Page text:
Welcome to Professional and Technical Services (PTS) – experts in chemical disinfection for infection prevention. Our goal is to educate and provide you the latest resources related to cleaning and disinfection of environmental surfaces, medical devices and hands. As specialists in disinfectant chemistries, microbiology, environmental cleaning and disinfection, facility assessments and policy and procedure creation we are dedicated to helping any person or facility who uses chemical disinfectants.

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Friday, July 13, 2018

Will pigs be the next reservoir for Ebola?


As some may recall, in 2014 I wrote a blog about Ebola and the outbreak in Guinea. It was a story, if you will, of how my passion and interest in infection prevention came to be. If you happen to read the blog, you’ll see that a reader took my interest in infection prevention and what was happening as not showing respect and having “something wrong with me.”

Ebola is an interest of mine. I do find it fascinating. It’s history. Our attempts to contain the multitude of outbreaks that have occurred and our inability to stop these outbreaks from happening. I read any article that comes across my desk that talks about Ebola and yes, I keep tabs on any outbreaks that are currently happening. You can imagine my interest in coming across an article that indicated there was some evidence that pigs might be able to host the Ebola virus. We know that viruses can't survive in the environment, and in most cases once the dust has settled and an outbreak investigation has wrapped up, we know that some type of animal must be serving as a "reservoir".  When it comes to Ebola, the evidence so far points to fruit bats as the guilty party, but gorillas, chimpanzees, and even antelope may also play a role.
If pigs were to be found to be involved in spreading Ebola, this could be particularly worrisome. It would mean that a common animal, one used as livestock, one that some may even live with, could be spreading Ebola. The research team from the article collected blood samples from 400 pigs in regions of Sierra Leone that had reported human cases of the Ebola virus. Of the 400 pigs tested, three had antibodies in their blood that reacted to Ebola virus proteins meaning that these animals had been infected by the virus at some point and mounted an immune response.  The researchers found that these antibodies were not protective when challenged to the Ebola virus. 
Does this mean that pigs can or will spread Ebola?  This study shows that pigs can be infected with a type of Ebola virus, perhaps not the one causing the large West African epidemic, but that doesn’t mean it’s not a future possibility.

Bugging Off!
Nicole  

Friday, July 6, 2018

Public Pooping Paranoia


I have a very strong dislike for public bathrooms.  I think it stems from my childhood and my mother’s constant reminders of not to sit or touch the toilet seat and to wash my hands when finished.  This was often followed by “don’t touch the door handle with your clean hands!”  You never quite know when, where and how a child can be traumatized or what long term effects it may have.  As someone who travels and must with some frequency use public rest rooms, every time I enter one I can hear my mom’s voice telling me what to do.  I’m pretty sure I’ve done the same thing to my son.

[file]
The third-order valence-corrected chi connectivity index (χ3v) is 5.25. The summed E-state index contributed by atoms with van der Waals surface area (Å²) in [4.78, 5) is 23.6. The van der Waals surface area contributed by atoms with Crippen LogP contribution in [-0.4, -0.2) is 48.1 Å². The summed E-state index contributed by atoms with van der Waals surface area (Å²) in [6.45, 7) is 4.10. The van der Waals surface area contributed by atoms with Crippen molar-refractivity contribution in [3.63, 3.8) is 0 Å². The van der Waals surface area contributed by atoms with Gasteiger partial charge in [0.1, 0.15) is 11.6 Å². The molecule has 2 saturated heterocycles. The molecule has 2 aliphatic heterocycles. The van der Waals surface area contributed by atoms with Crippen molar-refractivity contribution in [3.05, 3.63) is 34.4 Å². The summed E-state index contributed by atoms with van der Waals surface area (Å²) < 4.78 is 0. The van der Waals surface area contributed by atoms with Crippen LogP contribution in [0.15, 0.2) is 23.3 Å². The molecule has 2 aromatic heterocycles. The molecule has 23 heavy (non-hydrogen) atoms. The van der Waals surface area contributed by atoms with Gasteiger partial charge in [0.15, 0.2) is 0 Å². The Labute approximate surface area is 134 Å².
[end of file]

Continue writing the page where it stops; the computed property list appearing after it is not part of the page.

I think perhaps this is why I was so interested in an article that popped up discussing if germs can in fact be caught from public toilet seats.  First, you may wonder why toilets are of such interest in the first place.  While perhaps a bit personal and a bit TMI - microbes from our gut actually make up 25-54% of our poop.  The other gross truth is that our poop can carry a wide range of infectious pathogens such as Escherichia coli, Salmonella, and Staphylococcus, as well as viruses such as norovirus, rotavirus and hepatitis A.  The good news, is that catching something from sitting on the seat of a public toilet is not very likely.  The reason being is that most gastrointestinal diseases are transmitted via the fecal-oral route meaning that “you gotta eat it to get it”.  Hence the reason why my mom was always so adamant about hand washing.

While the seat may not be the crux of the problem, flushing the toilet may be.  I recall reading a study back in 2011 about what happens when we flush the toilet, and wondering how the heck I was ever to get out of the stall unscathed.  According to the researchers when a toilet is flushed, germs found in plume up and settle over quite a wide area – basically everything you can see or find in a toilet stall including the door handle.  My motto is flush and run!

This leads me to wonder how many people use their cell phones while sitting on the toilet.  Cell phones when tested have been found to harbor far more germs than the seat of a public toilet.  Almost as gross of course are the statistics of how many people DO NOT wash their hands after using the “facilities”.  I wonder what the number of non-hand washing, cell phone users there are? Perhaps the next time you “borrow” your friend’s or your spouse’s phone and put it up to your ear and mouth you may want to consider where it has been!

I guess mom had at least two things right.  Wash your hands after using the toilet and for the love of Pete DO NOT touch the door handle on the way out!


Bugging Off!

Nicole